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why does cricket trump poverty?

 The best line to come from an Indian politician in recent months, to my mind, was the withering rhetorical question from a Bharatiya Janata Party MP this week: “Why are we obsessed with the IPL (India Premier League) rather than the BPL (Below Poverty Line)?”  

Never were truer words spoken in India's legislature.  

Unfortunately, though, nobody seems to have taken up his cry except for the much-admired journalist and commentator on agrarian affairs, P. Sainath (author of Everybody Loves a Good Drought).

This week while I was out touring the blazing sugar cane fields of Uttar Pradesh, the nations TV channels were running minute-to-minute updates on the affairs (financial and romantic) of the smooth speaking Shashi Tharoor (erstwhile UN muckety muck and now, after a cricket scandal forced him to resign, erstwhile member of parliament from Kerala).  In the meantime, a neat little factoid slipped by mostly unnoticed: 100 million more Indians are living in poverty.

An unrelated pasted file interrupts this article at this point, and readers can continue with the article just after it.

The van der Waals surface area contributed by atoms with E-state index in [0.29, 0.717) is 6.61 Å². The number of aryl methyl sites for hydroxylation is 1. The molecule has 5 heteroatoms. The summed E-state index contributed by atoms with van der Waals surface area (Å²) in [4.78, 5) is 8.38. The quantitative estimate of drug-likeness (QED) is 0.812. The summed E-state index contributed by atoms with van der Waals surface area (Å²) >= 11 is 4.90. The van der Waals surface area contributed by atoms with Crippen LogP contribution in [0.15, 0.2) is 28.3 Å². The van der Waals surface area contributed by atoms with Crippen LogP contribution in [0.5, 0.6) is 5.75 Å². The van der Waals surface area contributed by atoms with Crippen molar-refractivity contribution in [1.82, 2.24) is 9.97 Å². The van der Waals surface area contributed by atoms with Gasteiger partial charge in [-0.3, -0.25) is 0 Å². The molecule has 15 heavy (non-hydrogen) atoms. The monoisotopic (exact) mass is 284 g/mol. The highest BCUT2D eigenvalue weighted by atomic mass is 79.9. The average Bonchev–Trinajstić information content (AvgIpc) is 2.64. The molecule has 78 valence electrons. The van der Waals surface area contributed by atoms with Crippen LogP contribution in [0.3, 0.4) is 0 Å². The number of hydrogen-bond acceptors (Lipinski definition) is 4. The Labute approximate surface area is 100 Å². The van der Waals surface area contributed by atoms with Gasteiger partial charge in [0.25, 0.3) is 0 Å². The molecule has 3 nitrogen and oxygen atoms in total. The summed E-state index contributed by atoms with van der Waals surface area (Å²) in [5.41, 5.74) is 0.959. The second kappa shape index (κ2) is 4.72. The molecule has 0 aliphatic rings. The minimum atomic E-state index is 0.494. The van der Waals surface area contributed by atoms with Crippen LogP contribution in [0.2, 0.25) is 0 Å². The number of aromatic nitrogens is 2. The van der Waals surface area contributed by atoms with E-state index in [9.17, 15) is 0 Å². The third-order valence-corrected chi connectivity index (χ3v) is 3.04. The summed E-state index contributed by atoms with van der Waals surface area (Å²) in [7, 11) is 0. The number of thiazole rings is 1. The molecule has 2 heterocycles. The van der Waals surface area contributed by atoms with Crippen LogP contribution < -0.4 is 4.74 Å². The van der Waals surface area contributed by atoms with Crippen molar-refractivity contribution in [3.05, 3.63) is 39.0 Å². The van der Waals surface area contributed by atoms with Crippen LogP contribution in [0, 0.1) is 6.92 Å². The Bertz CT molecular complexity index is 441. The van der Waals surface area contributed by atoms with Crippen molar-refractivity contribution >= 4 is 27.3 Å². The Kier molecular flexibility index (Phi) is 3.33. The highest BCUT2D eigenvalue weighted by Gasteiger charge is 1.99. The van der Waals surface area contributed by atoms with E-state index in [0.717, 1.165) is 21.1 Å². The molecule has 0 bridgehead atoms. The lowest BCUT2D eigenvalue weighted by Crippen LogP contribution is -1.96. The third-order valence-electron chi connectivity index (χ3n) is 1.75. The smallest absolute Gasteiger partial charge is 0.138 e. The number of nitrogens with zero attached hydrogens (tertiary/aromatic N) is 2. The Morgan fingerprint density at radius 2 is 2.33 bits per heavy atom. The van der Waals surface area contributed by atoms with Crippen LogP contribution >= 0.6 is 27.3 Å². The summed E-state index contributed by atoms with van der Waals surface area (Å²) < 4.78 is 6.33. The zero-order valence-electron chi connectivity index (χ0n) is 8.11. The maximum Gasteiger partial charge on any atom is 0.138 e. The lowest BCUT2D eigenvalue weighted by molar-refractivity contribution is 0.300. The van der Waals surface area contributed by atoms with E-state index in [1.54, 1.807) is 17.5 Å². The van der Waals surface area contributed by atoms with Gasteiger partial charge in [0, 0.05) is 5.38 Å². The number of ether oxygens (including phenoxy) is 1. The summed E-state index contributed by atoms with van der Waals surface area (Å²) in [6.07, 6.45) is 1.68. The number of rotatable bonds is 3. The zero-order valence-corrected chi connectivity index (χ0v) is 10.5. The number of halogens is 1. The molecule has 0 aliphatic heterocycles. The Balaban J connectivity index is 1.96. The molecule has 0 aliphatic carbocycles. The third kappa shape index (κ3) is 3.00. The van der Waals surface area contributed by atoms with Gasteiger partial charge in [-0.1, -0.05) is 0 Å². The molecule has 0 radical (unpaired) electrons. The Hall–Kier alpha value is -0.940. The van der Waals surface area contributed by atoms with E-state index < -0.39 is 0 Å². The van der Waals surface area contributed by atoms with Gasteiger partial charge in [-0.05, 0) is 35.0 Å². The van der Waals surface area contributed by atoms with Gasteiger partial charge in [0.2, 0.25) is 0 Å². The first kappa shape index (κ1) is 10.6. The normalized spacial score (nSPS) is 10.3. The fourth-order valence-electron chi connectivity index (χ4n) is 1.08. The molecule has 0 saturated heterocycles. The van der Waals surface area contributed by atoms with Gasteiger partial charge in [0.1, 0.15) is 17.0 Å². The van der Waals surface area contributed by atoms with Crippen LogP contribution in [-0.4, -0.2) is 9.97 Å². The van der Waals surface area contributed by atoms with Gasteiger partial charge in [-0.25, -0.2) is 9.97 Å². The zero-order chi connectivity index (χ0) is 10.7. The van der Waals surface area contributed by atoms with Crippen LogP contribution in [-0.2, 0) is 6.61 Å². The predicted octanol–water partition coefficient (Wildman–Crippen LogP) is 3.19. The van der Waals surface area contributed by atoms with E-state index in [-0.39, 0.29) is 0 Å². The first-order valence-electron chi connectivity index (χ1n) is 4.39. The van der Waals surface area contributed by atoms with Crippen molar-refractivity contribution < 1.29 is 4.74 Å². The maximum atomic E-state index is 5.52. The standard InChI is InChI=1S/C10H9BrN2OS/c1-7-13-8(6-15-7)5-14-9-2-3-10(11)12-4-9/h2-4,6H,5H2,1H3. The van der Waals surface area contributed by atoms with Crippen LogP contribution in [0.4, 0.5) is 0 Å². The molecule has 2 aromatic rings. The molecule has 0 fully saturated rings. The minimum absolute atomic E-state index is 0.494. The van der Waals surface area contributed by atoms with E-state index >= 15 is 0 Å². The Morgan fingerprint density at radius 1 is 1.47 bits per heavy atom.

I have to say I'm not terribly curious about Tharoor's relationships (already TMI) though I'd be keen to see my buddy Aravind Adiga give him another blasting.  But I am curious why, as P. Sainath points out, nobody cared much about the looting of the treasury to support a league that is still only dubiously successful until there was a sex scandal of sorts to distract from the numbing roll of batting statistics.  

Especially when many believe Tharoor's “improprieties” are the tip of the tip of the iceberg when it comes to chicanery in what Sainath calls “the Indian Paise Loot.”